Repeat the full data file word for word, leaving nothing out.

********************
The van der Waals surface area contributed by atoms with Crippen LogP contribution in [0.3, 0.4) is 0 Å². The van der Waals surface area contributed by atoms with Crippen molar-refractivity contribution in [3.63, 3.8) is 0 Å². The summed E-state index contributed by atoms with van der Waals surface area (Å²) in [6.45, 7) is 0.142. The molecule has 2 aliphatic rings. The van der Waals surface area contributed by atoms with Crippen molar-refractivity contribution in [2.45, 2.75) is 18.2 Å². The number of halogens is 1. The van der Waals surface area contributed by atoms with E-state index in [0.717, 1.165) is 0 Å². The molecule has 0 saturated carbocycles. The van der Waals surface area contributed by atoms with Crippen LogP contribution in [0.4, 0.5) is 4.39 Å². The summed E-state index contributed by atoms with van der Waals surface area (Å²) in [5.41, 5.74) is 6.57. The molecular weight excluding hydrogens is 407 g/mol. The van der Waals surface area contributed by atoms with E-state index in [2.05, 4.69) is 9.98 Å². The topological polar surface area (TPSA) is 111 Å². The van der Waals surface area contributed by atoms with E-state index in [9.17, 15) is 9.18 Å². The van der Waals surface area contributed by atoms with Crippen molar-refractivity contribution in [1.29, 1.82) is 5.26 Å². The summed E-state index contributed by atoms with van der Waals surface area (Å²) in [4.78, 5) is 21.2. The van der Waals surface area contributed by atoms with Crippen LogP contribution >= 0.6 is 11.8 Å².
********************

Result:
The van der Waals surface area contributed by atoms with Crippen LogP contribution in [0.3, 0.4) is 0 Å². The van der Waals surface area contributed by atoms with Crippen molar-refractivity contribution in [3.63, 3.8) is 0 Å². The summed E-state index contributed by atoms with van der Waals surface area (Å²) in [6.45, 7) is 0.142. The molecule has 2 aliphatic rings. The van der Waals surface area contributed by atoms with Crippen molar-refractivity contribution in [2.45, 2.75) is 18.2 Å². The number of halogens is 1. The van der Waals surface area contributed by atoms with E-state index in [0.717, 1.165) is 0 Å². The molecule has 0 saturated carbocycles. The van der Waals surface area contributed by atoms with Crippen LogP contribution in [0.4, 0.5) is 4.39 Å². The summed E-state index contributed by atoms with van der Waals surface area (Å²) in [5.41, 5.74) is 6.57. The molecular weight excluding hydrogens is 407 g/mol. The van der Waals surface area contributed by atoms with E-state index in [2.05, 4.69) is 9.98 Å². The topological polar surface area (TPSA) is 111 Å². The van der Waals surface area contributed by atoms with E-state index in [9.17, 15) is 9.18 Å². The van der Waals surface area contributed by atoms with Crippen molar-refractivity contribution in [1.29, 1.82) is 5.26 Å². The summed E-state index contributed by atoms with van der Waals surface area (Å²) in [4.78, 5) is 21.2. The van der Waals surface area contributed by atoms with Crippen LogP contribution >= 0.6 is 11.8 Å².